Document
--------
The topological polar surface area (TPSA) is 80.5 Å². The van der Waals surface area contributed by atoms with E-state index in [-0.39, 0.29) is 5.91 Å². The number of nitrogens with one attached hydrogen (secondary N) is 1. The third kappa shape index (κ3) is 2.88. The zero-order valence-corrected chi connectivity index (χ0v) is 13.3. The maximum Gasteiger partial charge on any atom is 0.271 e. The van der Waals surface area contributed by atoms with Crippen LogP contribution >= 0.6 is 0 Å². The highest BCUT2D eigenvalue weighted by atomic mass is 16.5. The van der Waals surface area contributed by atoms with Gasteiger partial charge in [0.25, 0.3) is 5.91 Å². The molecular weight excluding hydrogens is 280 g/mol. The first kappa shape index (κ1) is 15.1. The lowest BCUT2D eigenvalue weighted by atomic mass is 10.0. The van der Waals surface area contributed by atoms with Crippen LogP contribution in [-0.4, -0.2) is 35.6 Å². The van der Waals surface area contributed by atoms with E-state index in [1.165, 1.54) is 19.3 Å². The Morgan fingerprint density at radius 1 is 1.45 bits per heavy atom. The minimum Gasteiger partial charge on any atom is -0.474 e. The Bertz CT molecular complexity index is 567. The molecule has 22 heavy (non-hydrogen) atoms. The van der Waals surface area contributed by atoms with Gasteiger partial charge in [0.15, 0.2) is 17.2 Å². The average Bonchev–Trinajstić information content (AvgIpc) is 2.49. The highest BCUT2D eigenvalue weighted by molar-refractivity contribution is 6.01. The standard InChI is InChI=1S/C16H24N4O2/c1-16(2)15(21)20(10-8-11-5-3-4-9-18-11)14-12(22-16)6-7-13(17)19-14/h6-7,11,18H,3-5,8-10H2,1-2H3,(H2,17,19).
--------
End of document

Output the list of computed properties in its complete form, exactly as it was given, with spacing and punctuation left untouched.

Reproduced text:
The topological polar surface area (TPSA) is 80.5 Å². The van der Waals surface area contributed by atoms with E-state index in [-0.39, 0.29) is 5.91 Å². The number of nitrogens with one attached hydrogen (secondary N) is 1. The third kappa shape index (κ3) is 2.88. The zero-order valence-corrected chi connectivity index (χ0v) is 13.3. The maximum Gasteiger partial charge on any atom is 0.271 e. The van der Waals surface area contributed by atoms with Crippen LogP contribution >= 0.6 is 0 Å². The highest BCUT2D eigenvalue weighted by atomic mass is 16.5. The van der Waals surface area contributed by atoms with Gasteiger partial charge in [0.25, 0.3) is 5.91 Å². The molecular weight excluding hydrogens is 280 g/mol. The first kappa shape index (κ1) is 15.1. The lowest BCUT2D eigenvalue weighted by atomic mass is 10.0. The van der Waals surface area contributed by atoms with Crippen LogP contribution in [-0.4, -0.2) is 35.6 Å². The van der Waals surface area contributed by atoms with E-state index in [1.165, 1.54) is 19.3 Å². The Morgan fingerprint density at radius 1 is 1.45 bits per heavy atom. The minimum Gasteiger partial charge on any atom is -0.474 e. The Bertz CT molecular complexity index is 567. The molecule has 22 heavy (non-hydrogen) atoms. The van der Waals surface area contributed by atoms with Gasteiger partial charge in [0.15, 0.2) is 17.2 Å². The average Bonchev–Trinajstić information content (AvgIpc) is 2.49. The highest BCUT2D eigenvalue weighted by molar-refractivity contribution is 6.01. The standard InChI is InChI=1S/C16H24N4O2/c1-16(2)15(21)20(10-8-11-5-3-4-9-18-11)14-12(22-16)6-7-13(17)19-14/h6-7,11,18H,3-5,8-10H2,1-2H3,(H2,17,19).